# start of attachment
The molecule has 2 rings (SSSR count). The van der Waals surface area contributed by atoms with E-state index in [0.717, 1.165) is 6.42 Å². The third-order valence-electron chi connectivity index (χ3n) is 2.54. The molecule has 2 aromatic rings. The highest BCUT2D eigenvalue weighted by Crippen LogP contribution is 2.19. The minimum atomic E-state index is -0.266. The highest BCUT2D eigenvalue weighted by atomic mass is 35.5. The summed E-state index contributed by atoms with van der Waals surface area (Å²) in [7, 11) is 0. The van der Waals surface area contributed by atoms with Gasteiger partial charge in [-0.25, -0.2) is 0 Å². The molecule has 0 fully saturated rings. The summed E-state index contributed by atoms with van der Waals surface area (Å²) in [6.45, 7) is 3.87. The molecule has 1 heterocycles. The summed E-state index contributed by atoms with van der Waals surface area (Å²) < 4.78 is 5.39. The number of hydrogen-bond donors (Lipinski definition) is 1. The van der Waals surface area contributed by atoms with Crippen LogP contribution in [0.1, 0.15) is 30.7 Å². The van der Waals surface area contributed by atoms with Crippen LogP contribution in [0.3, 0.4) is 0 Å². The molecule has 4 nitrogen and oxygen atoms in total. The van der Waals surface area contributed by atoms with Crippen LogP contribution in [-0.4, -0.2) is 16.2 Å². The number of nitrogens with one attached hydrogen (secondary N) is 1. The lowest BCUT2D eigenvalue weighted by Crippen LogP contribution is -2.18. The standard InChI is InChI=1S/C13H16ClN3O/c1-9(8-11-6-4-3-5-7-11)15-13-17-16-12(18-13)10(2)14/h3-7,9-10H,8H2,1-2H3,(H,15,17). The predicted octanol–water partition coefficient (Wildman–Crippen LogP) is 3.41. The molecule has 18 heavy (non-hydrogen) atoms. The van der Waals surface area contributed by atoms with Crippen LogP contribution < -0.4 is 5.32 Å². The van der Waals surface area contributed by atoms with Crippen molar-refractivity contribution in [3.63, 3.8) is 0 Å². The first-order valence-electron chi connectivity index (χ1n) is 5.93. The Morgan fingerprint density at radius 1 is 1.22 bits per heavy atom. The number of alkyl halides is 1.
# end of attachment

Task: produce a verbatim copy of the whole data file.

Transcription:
The molecule has 2 rings (SSSR count). The van der Waals surface area contributed by atoms with E-state index in [0.717, 1.165) is 6.42 Å². The third-order valence-electron chi connectivity index (χ3n) is 2.54. The molecule has 2 aromatic rings. The highest BCUT2D eigenvalue weighted by Crippen LogP contribution is 2.19. The minimum atomic E-state index is -0.266. The highest BCUT2D eigenvalue weighted by atomic mass is 35.5. The summed E-state index contributed by atoms with van der Waals surface area (Å²) in [7, 11) is 0. The van der Waals surface area contributed by atoms with Gasteiger partial charge in [-0.25, -0.2) is 0 Å². The molecule has 0 fully saturated rings. The summed E-state index contributed by atoms with van der Waals surface area (Å²) in [6.45, 7) is 3.87. The molecule has 1 heterocycles. The summed E-state index contributed by atoms with van der Waals surface area (Å²) < 4.78 is 5.39. The number of hydrogen-bond donors (Lipinski definition) is 1. The van der Waals surface area contributed by atoms with Crippen LogP contribution in [0.1, 0.15) is 30.7 Å². The van der Waals surface area contributed by atoms with Crippen LogP contribution in [0.3, 0.4) is 0 Å². The molecule has 4 nitrogen and oxygen atoms in total. The van der Waals surface area contributed by atoms with Crippen LogP contribution in [-0.4, -0.2) is 16.2 Å². The number of nitrogens with one attached hydrogen (secondary N) is 1. The lowest BCUT2D eigenvalue weighted by Crippen LogP contribution is -2.18. The standard InChI is InChI=1S/C13H16ClN3O/c1-9(8-11-6-4-3-5-7-11)15-13-17-16-12(18-13)10(2)14/h3-7,9-10H,8H2,1-2H3,(H,15,17). The predicted octanol–water partition coefficient (Wildman–Crippen LogP) is 3.41. The molecule has 18 heavy (non-hydrogen) atoms. The van der Waals surface area contributed by atoms with Crippen LogP contribution < -0.4 is 5.32 Å². The van der Waals surface area contributed by atoms with Crippen molar-refractivity contribution in [3.63, 3.8) is 0 Å². The first-order valence-electron chi connectivity index (χ1n) is 5.93. The Morgan fingerprint density at radius 1 is 1.22 bits per heavy atom. The number of alkyl halides is 1.